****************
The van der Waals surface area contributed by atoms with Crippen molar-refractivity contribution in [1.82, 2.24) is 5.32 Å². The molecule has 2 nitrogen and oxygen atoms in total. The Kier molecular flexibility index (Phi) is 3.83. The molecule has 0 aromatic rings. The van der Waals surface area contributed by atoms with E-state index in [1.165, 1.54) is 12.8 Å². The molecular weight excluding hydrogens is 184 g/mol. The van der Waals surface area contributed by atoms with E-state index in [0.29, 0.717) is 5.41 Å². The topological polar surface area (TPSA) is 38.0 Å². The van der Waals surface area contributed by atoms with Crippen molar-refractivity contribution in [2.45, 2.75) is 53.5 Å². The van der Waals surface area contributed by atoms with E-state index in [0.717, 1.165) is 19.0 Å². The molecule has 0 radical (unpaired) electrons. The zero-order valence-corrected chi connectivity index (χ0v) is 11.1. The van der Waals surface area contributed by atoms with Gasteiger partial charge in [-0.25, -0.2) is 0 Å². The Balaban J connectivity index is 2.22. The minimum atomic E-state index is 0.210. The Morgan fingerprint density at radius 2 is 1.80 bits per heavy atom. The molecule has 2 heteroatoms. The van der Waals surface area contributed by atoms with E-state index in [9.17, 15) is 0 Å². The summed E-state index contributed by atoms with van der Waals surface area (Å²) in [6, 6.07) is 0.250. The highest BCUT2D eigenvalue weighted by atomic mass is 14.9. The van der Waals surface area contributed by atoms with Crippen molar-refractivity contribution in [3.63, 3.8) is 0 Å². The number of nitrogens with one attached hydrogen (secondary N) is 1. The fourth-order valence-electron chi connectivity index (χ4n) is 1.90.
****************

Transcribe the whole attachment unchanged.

The van der Waals surface area contributed by atoms with Crippen molar-refractivity contribution in [1.82, 2.24) is 5.32 Å². The molecule has 2 nitrogen and oxygen atoms in total. The Kier molecular flexibility index (Phi) is 3.83. The molecule has 0 aromatic rings. The van der Waals surface area contributed by atoms with E-state index in [1.165, 1.54) is 12.8 Å². The molecular weight excluding hydrogens is 184 g/mol. The van der Waals surface area contributed by atoms with E-state index in [0.29, 0.717) is 5.41 Å². The topological polar surface area (TPSA) is 38.0 Å². The van der Waals surface area contributed by atoms with Crippen molar-refractivity contribution in [2.45, 2.75) is 53.5 Å². The van der Waals surface area contributed by atoms with E-state index in [0.717, 1.165) is 19.0 Å². The molecule has 0 radical (unpaired) electrons. The zero-order valence-corrected chi connectivity index (χ0v) is 11.1. The van der Waals surface area contributed by atoms with Gasteiger partial charge in [-0.25, -0.2) is 0 Å². The Balaban J connectivity index is 2.22. The minimum atomic E-state index is 0.210. The Morgan fingerprint density at radius 2 is 1.80 bits per heavy atom. The molecule has 2 heteroatoms. The van der Waals surface area contributed by atoms with E-state index in [9.17, 15) is 0 Å². The summed E-state index contributed by atoms with van der Waals surface area (Å²) in [6, 6.07) is 0.250. The highest BCUT2D eigenvalue weighted by atomic mass is 14.9. The van der Waals surface area contributed by atoms with Crippen molar-refractivity contribution in [3.63, 3.8) is 0 Å². The number of nitrogens with one attached hydrogen (secondary N) is 1. The fourth-order valence-electron chi connectivity index (χ4n) is 1.90.